Saturday, 21 October 2017

Fact or Folklore?

Cast your mind back to when you were a child - most of us remember long hot summer days and idyllic snow filled winters - we delete the miserable rainy days spent indoors driving our parents up the wall.  It's sort of the same with history - having written 3 books which explore the hidden histories of the region I can report that trying to separate out fact from folklore was one of the most challenging aspects.  I'm not suggesting I've now got it 100% correct, but I have managed to disprove a few popular local myths.  (I was considering calling this blog "Snopes for the Slopes", but felt that was perhaps a step too far...)

Anyway, here are 5 of my favourite busted myths.

The Bishop of Barf marks the spot where a bishop died and Keswick MR paint it



Possibly, and no.  The story behind this is that the distinctive white stones on the hillside mark the spot where the bishop of Derry (now Londonderry) died in 1783 whilst trying to win a drunken bet that he could ride his horse up and over the hill.  Turns out he couldn't.  To commemorate this the patrons of the Swan Inn at the foot of this hill where he'd been drinking, painted the rocks white and continued to do so in his memory.  When the Swan changed hands and became holiday apartments this practice stopped - someone still paints the rocks, but I can't figure out who.  Wikipedia tells me it's Keswick Mountain Rescue - but they swear it's not them.  As I say in our 50 Gems book: "The reality is it's a 7m high lump of rock in a rather inaccessible spot and painting it would require a good degree of expertise (not to mention paint!) so, if you notice anyone in the area with an abseiling kit and a couple of large bags from B&Q, do let us know."  NOTE:  Please do NOT try and walk to the Bishop - there has been a spate of strandings this year.

Rannerdale Bluebells grow from the blood of fallen Norman soldiers



No, they don't.  I particularly like this one as it can be traced to someone with credibility embroidering a story to generate pubic interest.  The story comes from a book called The Secret Valley published in 1930 by Nicholas Size.  Nicholas, a keen historian, bought the Victoria Hotel (now the Bridge Hotel) and, in an effort to drum up a little trade, published his colourful version of the valley's history involving immense and bloody battles.  His efforts were successful though he was less than popular with the local farmers who quickly got fed up of visitors tramping across their fields.

King Dunmail is buried under the pile of stones at the top of Dunmail Raise



No, he isn't.  Folklore states that King Dunmail (King of Cumberland) was killed her during an epic battle and his soldiers buried him under a huge pile of stones. Depending on which account you read eyes may or may not have been gouged out his crown hurled into Grisedale Tarn.  The truth is that there was a big battle in the 5th century between Dunmail and Edmund (King of England) and although no-one quite knows for sure where it happened Dunmail Raise has been ruled out as no graves or other evidence have ever been found there.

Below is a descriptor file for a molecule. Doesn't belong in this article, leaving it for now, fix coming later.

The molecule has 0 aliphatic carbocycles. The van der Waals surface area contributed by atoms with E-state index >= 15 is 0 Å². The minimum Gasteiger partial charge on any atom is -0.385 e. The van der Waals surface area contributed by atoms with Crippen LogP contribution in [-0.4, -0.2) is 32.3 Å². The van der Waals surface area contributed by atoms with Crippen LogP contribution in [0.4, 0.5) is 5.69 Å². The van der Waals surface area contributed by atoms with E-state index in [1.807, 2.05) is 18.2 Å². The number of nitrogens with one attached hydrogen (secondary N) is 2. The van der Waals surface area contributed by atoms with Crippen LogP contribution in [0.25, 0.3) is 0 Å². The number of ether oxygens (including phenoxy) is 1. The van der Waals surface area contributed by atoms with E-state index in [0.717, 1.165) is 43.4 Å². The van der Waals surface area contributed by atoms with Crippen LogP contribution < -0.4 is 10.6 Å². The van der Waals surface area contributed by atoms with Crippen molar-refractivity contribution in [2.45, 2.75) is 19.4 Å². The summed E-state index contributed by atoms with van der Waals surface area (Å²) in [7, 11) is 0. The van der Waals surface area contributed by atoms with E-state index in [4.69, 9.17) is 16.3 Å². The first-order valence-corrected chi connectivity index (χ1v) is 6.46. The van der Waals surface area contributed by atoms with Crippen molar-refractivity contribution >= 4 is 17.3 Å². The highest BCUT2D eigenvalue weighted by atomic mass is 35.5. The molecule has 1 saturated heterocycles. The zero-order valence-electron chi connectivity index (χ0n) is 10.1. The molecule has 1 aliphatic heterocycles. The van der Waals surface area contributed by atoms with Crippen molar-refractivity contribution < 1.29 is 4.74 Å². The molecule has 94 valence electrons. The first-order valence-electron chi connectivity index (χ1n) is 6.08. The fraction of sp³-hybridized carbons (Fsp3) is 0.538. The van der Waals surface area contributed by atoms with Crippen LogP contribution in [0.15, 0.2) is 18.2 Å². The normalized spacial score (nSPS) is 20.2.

Jenny Brown's Point is named after a nanny who saved her charges from drowning.



No, it isn't - or at least we're pretty sure it isn't. The story goes that sometime during the 18th Century a nanny by the name of Jenny Brown heroically saved the two children in her care from the treacherous tides of Morecambe Bay.  There's a fabulous local history group called the Mourholme Society who are continually researching and discovering new things about the region.  They can't find any evidence to support the nanny story, but they have identified that a local woman named Jenny Brown was named as a beneficiary in a will in 1671 - although we still don't really know why the point was named after her, but it could just have been because she lived there.  (And if you're interested in more history on that particular area check out Andy Denwood's fabulous re-edited version of John Lucas classic book on the region.)



Devil's Bridge in Kirkby Lonsdale is named after the devil himself



Unlikely.  Unless you happen to believe in the devil appearing and making wagers with people.  It’s said that an old woman who lived on the banks of the river lost one of her cows when it wandered across to the other side and refused to come back. The Devil appeared and offered to build a bridge in exchange for the first soul to cross the bridge, assuming it would be the old woman’s. When the bridge was built the old woman tossed a bun across the bridge which was chased after by her little dog thwarting and incensing the devil. This is an ancient crossing point of the River Lune and what's more likely is that the story was created to explain the presence of the large rocks (which apparently burst from the Devil's purse) back in the days before we understood all about glaciation and geology.


OUR THREE BOOKS are packed with loads more stories like these - perfect as a pressie or just to treat yourself!  Click HERE to learn more!

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